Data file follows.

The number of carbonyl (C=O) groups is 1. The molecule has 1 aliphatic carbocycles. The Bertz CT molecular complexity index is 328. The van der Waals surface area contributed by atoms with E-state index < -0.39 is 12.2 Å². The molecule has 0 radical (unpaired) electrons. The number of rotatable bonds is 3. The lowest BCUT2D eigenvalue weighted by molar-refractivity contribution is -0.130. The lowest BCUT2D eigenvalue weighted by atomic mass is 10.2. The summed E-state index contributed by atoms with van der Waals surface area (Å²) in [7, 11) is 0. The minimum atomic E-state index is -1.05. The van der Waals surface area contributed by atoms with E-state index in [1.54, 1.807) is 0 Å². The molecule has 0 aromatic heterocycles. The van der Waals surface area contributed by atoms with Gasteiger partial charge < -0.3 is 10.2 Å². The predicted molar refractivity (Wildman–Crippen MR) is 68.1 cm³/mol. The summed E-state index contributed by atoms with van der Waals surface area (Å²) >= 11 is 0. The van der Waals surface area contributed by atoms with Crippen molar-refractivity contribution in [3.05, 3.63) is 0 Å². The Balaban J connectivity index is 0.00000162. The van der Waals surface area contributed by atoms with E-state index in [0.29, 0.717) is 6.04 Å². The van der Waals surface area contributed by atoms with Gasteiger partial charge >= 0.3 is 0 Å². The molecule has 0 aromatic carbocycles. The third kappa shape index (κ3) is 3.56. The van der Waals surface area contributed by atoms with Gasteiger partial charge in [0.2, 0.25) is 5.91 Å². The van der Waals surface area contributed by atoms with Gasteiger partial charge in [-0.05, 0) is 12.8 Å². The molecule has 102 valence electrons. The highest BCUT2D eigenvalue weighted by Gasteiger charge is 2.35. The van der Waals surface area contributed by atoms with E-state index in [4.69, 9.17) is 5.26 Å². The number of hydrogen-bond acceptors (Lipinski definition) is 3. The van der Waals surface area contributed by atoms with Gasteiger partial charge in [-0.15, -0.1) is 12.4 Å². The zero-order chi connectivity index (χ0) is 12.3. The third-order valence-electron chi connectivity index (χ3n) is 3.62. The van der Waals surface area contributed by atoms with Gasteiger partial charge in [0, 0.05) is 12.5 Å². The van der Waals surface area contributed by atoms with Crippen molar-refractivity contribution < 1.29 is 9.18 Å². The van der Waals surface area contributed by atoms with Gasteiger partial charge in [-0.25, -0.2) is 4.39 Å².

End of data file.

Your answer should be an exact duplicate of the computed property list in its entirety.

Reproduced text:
The number of carbonyl (C=O) groups is 1. The molecule has 1 aliphatic carbocycles. The Bertz CT molecular complexity index is 328. The van der Waals surface area contributed by atoms with E-state index < -0.39 is 12.2 Å². The molecule has 0 radical (unpaired) electrons. The number of rotatable bonds is 3. The lowest BCUT2D eigenvalue weighted by molar-refractivity contribution is -0.130. The lowest BCUT2D eigenvalue weighted by atomic mass is 10.2. The summed E-state index contributed by atoms with van der Waals surface area (Å²) in [7, 11) is 0. The minimum atomic E-state index is -1.05. The van der Waals surface area contributed by atoms with E-state index in [1.54, 1.807) is 0 Å². The molecule has 0 aromatic heterocycles. The van der Waals surface area contributed by atoms with Gasteiger partial charge < -0.3 is 10.2 Å². The predicted molar refractivity (Wildman–Crippen MR) is 68.1 cm³/mol. The summed E-state index contributed by atoms with van der Waals surface area (Å²) >= 11 is 0. The van der Waals surface area contributed by atoms with Crippen molar-refractivity contribution in [3.05, 3.63) is 0 Å². The Balaban J connectivity index is 0.00000162. The van der Waals surface area contributed by atoms with E-state index in [0.29, 0.717) is 6.04 Å². The van der Waals surface area contributed by atoms with Gasteiger partial charge >= 0.3 is 0 Å². The molecule has 0 aromatic carbocycles. The third kappa shape index (κ3) is 3.56. The van der Waals surface area contributed by atoms with Gasteiger partial charge in [0.2, 0.25) is 5.91 Å². The van der Waals surface area contributed by atoms with Gasteiger partial charge in [-0.05, 0) is 12.8 Å². The molecule has 102 valence electrons. The highest BCUT2D eigenvalue weighted by Gasteiger charge is 2.35. The van der Waals surface area contributed by atoms with E-state index in [4.69, 9.17) is 5.26 Å². The number of hydrogen-bond acceptors (Lipinski definition) is 3. The van der Waals surface area contributed by atoms with Gasteiger partial charge in [-0.15, -0.1) is 12.4 Å². The zero-order chi connectivity index (χ0) is 12.3. The third-order valence-electron chi connectivity index (χ3n) is 3.62. The van der Waals surface area contributed by atoms with Gasteiger partial charge in [0, 0.05) is 12.5 Å². The van der Waals surface area contributed by atoms with Crippen molar-refractivity contribution < 1.29 is 9.18 Å². The van der Waals surface area contributed by atoms with Gasteiger partial charge in [-0.25, -0.2) is 4.39 Å².